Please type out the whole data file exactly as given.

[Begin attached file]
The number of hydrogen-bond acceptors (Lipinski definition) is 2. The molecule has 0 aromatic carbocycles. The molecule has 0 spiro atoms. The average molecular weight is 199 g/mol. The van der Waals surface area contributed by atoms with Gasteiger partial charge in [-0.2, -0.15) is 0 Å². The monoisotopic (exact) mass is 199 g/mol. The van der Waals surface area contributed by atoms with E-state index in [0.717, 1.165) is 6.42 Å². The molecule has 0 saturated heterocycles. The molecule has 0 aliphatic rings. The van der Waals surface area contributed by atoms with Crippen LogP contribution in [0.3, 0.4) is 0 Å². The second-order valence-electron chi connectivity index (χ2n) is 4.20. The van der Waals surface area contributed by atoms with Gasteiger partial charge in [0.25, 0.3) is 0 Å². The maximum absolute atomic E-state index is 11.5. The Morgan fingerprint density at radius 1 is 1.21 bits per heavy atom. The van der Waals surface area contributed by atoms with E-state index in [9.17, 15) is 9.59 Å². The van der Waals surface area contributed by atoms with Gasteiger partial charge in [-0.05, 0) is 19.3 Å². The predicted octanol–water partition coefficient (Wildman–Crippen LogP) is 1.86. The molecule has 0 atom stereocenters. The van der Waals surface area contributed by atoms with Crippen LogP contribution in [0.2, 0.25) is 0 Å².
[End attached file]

The number of hydrogen-bond acceptors (Lipinski definition) is 2. The molecule has 0 aromatic carbocycles. The molecule has 0 spiro atoms. The average molecular weight is 199 g/mol. The van der Waals surface area contributed by atoms with Gasteiger partial charge in [-0.2, -0.15) is 0 Å². The monoisotopic (exact) mass is 199 g/mol. The van der Waals surface area contributed by atoms with E-state index in [0.717, 1.165) is 6.42 Å². The molecule has 0 saturated heterocycles. The molecule has 0 aliphatic rings. The van der Waals surface area contributed by atoms with Crippen LogP contribution in [0.3, 0.4) is 0 Å². The second-order valence-electron chi connectivity index (χ2n) is 4.20. The van der Waals surface area contributed by atoms with Gasteiger partial charge in [0.25, 0.3) is 0 Å². The maximum absolute atomic E-state index is 11.5. The Morgan fingerprint density at radius 1 is 1.21 bits per heavy atom. The van der Waals surface area contributed by atoms with E-state index in [9.17, 15) is 9.59 Å². The van der Waals surface area contributed by atoms with Gasteiger partial charge in [-0.05, 0) is 19.3 Å². The predicted octanol–water partition coefficient (Wildman–Crippen LogP) is 1.86. The molecule has 0 atom stereocenters. The van der Waals surface area contributed by atoms with Crippen LogP contribution in [0.2, 0.25) is 0 Å².